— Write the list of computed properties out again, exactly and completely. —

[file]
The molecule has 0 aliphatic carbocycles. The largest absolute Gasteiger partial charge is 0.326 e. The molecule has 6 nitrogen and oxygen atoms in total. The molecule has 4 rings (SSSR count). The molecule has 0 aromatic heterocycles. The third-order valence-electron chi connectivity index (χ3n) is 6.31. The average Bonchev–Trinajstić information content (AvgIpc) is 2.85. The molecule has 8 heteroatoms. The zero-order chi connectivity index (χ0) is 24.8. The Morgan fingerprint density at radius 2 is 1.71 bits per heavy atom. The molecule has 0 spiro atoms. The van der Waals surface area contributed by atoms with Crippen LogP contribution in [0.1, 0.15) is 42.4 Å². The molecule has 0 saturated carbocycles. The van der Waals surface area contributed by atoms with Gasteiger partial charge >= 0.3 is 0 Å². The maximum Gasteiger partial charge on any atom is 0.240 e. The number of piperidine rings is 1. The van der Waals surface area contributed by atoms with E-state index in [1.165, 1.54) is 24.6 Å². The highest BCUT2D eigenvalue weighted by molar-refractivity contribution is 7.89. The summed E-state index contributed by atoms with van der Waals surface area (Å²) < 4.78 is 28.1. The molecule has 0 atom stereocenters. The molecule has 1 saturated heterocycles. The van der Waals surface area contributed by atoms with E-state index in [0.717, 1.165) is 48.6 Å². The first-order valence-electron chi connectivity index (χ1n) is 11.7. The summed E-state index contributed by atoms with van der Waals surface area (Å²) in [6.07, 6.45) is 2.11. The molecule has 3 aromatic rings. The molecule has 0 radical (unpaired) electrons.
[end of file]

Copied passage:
The molecule has 0 aliphatic carbocycles. The largest absolute Gasteiger partial charge is 0.326 e. The molecule has 6 nitrogen and oxygen atoms in total. The molecule has 4 rings (SSSR count). The molecule has 0 aromatic heterocycles. The third-order valence-electron chi connectivity index (χ3n) is 6.31. The average Bonchev–Trinajstić information content (AvgIpc) is 2.85. The molecule has 8 heteroatoms. The zero-order chi connectivity index (χ0) is 24.8. The Morgan fingerprint density at radius 2 is 1.71 bits per heavy atom. The molecule has 0 spiro atoms. The van der Waals surface area contributed by atoms with Crippen LogP contribution in [0.1, 0.15) is 42.4 Å². The molecule has 0 saturated carbocycles. The van der Waals surface area contributed by atoms with Gasteiger partial charge >= 0.3 is 0 Å². The maximum Gasteiger partial charge on any atom is 0.240 e. The number of piperidine rings is 1. The van der Waals surface area contributed by atoms with E-state index in [1.165, 1.54) is 24.6 Å². The highest BCUT2D eigenvalue weighted by molar-refractivity contribution is 7.89. The summed E-state index contributed by atoms with van der Waals surface area (Å²) < 4.78 is 28.1. The molecule has 0 atom stereocenters. The molecule has 1 saturated heterocycles. The van der Waals surface area contributed by atoms with E-state index in [0.717, 1.165) is 48.6 Å². The first-order valence-electron chi connectivity index (χ1n) is 11.7. The summed E-state index contributed by atoms with van der Waals surface area (Å²) in [6.07, 6.45) is 2.11. The molecule has 3 aromatic rings. The molecule has 0 radical (unpaired) electrons.